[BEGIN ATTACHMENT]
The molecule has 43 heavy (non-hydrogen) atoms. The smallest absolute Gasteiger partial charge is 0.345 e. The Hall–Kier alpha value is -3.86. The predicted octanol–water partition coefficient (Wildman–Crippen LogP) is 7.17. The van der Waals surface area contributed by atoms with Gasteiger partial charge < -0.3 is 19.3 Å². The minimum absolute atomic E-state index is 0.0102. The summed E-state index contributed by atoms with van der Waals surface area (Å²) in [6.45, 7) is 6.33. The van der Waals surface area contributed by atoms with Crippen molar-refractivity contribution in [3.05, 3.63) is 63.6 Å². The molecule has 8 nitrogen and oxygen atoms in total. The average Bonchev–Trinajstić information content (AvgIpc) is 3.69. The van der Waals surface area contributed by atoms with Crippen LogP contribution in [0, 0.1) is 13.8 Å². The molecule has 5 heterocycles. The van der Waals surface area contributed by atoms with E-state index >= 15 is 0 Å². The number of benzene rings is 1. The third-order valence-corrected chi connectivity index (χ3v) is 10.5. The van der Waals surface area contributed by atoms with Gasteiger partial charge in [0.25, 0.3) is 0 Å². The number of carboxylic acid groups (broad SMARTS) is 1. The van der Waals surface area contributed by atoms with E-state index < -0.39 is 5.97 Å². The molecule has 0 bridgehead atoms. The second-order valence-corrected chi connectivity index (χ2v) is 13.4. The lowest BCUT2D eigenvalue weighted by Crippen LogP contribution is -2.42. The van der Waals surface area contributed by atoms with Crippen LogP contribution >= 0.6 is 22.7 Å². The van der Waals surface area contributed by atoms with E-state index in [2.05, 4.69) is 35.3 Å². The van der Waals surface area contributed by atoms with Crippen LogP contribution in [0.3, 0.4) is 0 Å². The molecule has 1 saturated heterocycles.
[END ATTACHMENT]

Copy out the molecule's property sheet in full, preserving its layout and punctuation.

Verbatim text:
The molecule has 43 heavy (non-hydrogen) atoms. The smallest absolute Gasteiger partial charge is 0.345 e. The Hall–Kier alpha value is -3.86. The predicted octanol–water partition coefficient (Wildman–Crippen LogP) is 7.17. The van der Waals surface area contributed by atoms with Gasteiger partial charge < -0.3 is 19.3 Å². The minimum absolute atomic E-state index is 0.0102. The summed E-state index contributed by atoms with van der Waals surface area (Å²) in [6.45, 7) is 6.33. The van der Waals surface area contributed by atoms with Crippen molar-refractivity contribution in [3.05, 3.63) is 63.6 Å². The molecule has 8 nitrogen and oxygen atoms in total. The average Bonchev–Trinajstić information content (AvgIpc) is 3.69. The van der Waals surface area contributed by atoms with Crippen LogP contribution in [0, 0.1) is 13.8 Å². The molecule has 5 heterocycles. The van der Waals surface area contributed by atoms with E-state index >= 15 is 0 Å². The number of benzene rings is 1. The third-order valence-corrected chi connectivity index (χ3v) is 10.5. The van der Waals surface area contributed by atoms with Gasteiger partial charge in [0.25, 0.3) is 0 Å². The number of carboxylic acid groups (broad SMARTS) is 1. The van der Waals surface area contributed by atoms with E-state index < -0.39 is 5.97 Å². The molecule has 0 bridgehead atoms. The second-order valence-corrected chi connectivity index (χ2v) is 13.4. The lowest BCUT2D eigenvalue weighted by Crippen LogP contribution is -2.42. The van der Waals surface area contributed by atoms with Crippen LogP contribution >= 0.6 is 22.7 Å². The van der Waals surface area contributed by atoms with E-state index in [2.05, 4.69) is 35.3 Å². The van der Waals surface area contributed by atoms with Crippen LogP contribution in [0.3, 0.4) is 0 Å². The molecule has 1 saturated heterocycles.